jusqu’auboutiste noun earlier than Sept. 1917

Bryn provided evidence from 1916.

The term jusqu’auboutiste, referring to a person who advocates carrying on a conflict ‘jusqu’au bout’, or until the bitter end, was used in 1917 in a magazine article:

As a reasonable jusquaboutist I have some misgivings about Mr. Henry Arthur Jones’s farce parable, The Pacifists.

1917 Punch 12 Sept., p. 195/1

We know that the term was used earlier than this in French, and that jusqu’au bout was used earlier in English, and earlier in the war in a specifically military context (1915: ‘the war must be continued “jusqu’au bout”’). Is there any earlier evidence of jusqu’auboutiste as used in English?

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To commemorate the centenary of the start of the First World War (1914–18), the OED is revising a set of vocabulary related to or coined during the war. Part of the revision process involves searching for earlier or additional evidence, and for this we need your help. Our first quotations are often from newspapers and magazines, and we know that there may well be earlier evidence in less-easily-accessible sources such as letters, diaries, and government records, many of which are now being made available in digital form for the first time.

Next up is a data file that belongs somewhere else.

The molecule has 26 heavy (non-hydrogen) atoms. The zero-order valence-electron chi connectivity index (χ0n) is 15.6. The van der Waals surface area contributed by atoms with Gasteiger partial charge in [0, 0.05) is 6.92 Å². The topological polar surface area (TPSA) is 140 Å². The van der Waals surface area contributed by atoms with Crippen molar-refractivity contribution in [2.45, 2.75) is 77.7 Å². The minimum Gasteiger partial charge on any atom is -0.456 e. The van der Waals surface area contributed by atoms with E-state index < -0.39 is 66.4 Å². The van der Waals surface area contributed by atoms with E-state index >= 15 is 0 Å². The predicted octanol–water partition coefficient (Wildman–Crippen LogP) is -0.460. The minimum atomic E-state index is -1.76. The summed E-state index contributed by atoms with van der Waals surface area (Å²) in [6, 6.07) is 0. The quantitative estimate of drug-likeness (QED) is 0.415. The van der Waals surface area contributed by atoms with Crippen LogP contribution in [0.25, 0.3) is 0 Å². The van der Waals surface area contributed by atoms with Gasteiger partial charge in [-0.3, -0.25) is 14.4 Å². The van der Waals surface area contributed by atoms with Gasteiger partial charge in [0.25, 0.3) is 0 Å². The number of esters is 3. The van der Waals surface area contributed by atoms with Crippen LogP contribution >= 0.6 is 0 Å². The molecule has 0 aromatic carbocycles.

Posted by OED_Editor on 28 January 2014 19.42
Comments: 2

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  • Bryn_Wordhunt

    New Statesman, Volume 7, 26th August, 1916, page 484, seems to have the variant:

    Even if opinion in this or any other of the belligerent countries were seriously divided on the question of continuing the war, the party in favour of fighting
    to a finish – the Jusquauboutistes as they are conveniently called in France – could always count on carrying the day as long as it was possible to hold out a prospect of complete ultimate triumph.

  • ammonshea

    1917 Idaho Statesman 1 Jan. The French have nicknamed the sturdy Gurkas ‘Cut-and-come-again,’ and the Germans have coined the word ‘jusquaboutist’ as a nickname for Lloyd-George.